ACL2 !>'' is the ACL2 prompt.
The prompt tells the user that an ACL2 command is expected. In addition, the prompt tells us a little about the current state of the ACL2 command interpreter. We explain the prompt briefly below. But first we talk about the command interpreter.
An ACL2 command is generally a Lisp expression to be evaluated.
There are some unusual commands (such as :q for quitting
ACL2) which cause other behavior. But most commands are read,
evaluated, and then have their results printed. Thus, we call the
command interpreter a ``read-eval-print loop.'' The ACL2 command
interpreter is named
LD (after Lisp's ``load'').
A command like (defun app (x y) ...) causes ACL2 to evaluate the
defun function on app, (x y) and .... When
that command is evaluated it prints some information to the terminal
explaining the processing of the proposed definition. It returns
APP as its value, which is printed by the command
defun is not a function but a macro
which expands to a form that involves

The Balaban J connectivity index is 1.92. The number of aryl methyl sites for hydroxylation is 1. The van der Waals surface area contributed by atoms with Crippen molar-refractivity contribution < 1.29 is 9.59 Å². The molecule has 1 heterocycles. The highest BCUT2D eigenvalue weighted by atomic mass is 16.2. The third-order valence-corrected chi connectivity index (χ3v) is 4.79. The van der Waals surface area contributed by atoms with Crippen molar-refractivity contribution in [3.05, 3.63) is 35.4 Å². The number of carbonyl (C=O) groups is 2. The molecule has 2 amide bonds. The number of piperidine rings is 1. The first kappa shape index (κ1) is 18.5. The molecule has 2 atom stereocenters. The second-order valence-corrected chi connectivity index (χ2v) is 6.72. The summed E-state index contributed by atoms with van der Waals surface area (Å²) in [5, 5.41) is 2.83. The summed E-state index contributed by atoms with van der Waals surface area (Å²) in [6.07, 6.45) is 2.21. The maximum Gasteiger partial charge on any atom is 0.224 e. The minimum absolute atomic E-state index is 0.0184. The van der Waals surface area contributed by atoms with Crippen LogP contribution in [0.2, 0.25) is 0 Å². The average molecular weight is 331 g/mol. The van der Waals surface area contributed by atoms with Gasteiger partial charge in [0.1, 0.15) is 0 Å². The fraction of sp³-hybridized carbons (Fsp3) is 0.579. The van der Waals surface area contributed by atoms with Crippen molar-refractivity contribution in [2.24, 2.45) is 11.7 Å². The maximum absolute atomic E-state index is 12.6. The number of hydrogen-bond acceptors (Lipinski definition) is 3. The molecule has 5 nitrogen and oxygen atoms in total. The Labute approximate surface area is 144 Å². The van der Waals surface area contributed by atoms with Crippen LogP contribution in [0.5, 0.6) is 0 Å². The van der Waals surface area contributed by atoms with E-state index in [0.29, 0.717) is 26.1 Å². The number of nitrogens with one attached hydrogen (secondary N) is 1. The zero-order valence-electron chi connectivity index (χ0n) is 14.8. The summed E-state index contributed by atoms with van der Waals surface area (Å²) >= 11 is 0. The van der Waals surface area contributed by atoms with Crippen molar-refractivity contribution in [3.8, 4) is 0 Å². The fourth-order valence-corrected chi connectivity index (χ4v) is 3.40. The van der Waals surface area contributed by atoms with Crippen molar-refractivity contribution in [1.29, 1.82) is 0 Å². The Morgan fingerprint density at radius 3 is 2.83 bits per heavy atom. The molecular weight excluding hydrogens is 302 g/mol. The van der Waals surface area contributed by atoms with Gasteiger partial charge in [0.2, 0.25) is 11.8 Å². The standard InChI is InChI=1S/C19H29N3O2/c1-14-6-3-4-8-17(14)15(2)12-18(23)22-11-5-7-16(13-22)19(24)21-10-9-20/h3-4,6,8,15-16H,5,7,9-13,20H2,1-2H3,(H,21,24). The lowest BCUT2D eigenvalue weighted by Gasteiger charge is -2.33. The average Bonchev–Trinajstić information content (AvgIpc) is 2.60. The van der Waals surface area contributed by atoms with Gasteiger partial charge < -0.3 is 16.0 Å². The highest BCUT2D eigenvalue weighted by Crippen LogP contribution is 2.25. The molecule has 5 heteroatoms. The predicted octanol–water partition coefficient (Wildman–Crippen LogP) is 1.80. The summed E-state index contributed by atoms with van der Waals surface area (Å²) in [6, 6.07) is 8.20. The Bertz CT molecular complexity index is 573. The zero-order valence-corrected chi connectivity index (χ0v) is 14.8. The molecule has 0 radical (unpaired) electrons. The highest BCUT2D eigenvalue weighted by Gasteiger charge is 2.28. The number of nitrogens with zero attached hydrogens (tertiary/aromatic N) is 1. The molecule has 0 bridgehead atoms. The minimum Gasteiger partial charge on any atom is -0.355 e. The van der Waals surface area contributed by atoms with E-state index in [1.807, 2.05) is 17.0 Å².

state , a necessary
precondition to printing output to the terminal and to ``changing''
the set of axioms. But we do not discuss this further here.)
defun command is an example of a special kind of command
called an ``event.'' Events are those commands that
change the ``logical world'' by adding such things as axioms or
theorems to ACL2's data base. See world . But not
every command is an event command.
A command like (app '(1 2 3) '(4 5 6 7)) is an example of a non-event. It is processed the same general way: the function app is applied to the indicated arguments and the result is printed. The function app does not print anything and does not change the ``world.''
A third kind of command are those that display information about the current logical world or that ``backup'' to previous versions of the world. Such commands are called ``history'' commands.
What does the ACL2 prompt tell us about the read-eval-print loop?
The prompt ``
ACL2 !>'' tells us that the command will be read
current-package set to
"ACL2", that guard checking
(see set-guard-checking ) is on (``
!''), and that we are at
the top-level (there is only one ``
For more about the prompt, see default-print-prompt .
You should now return to the Walking Tour.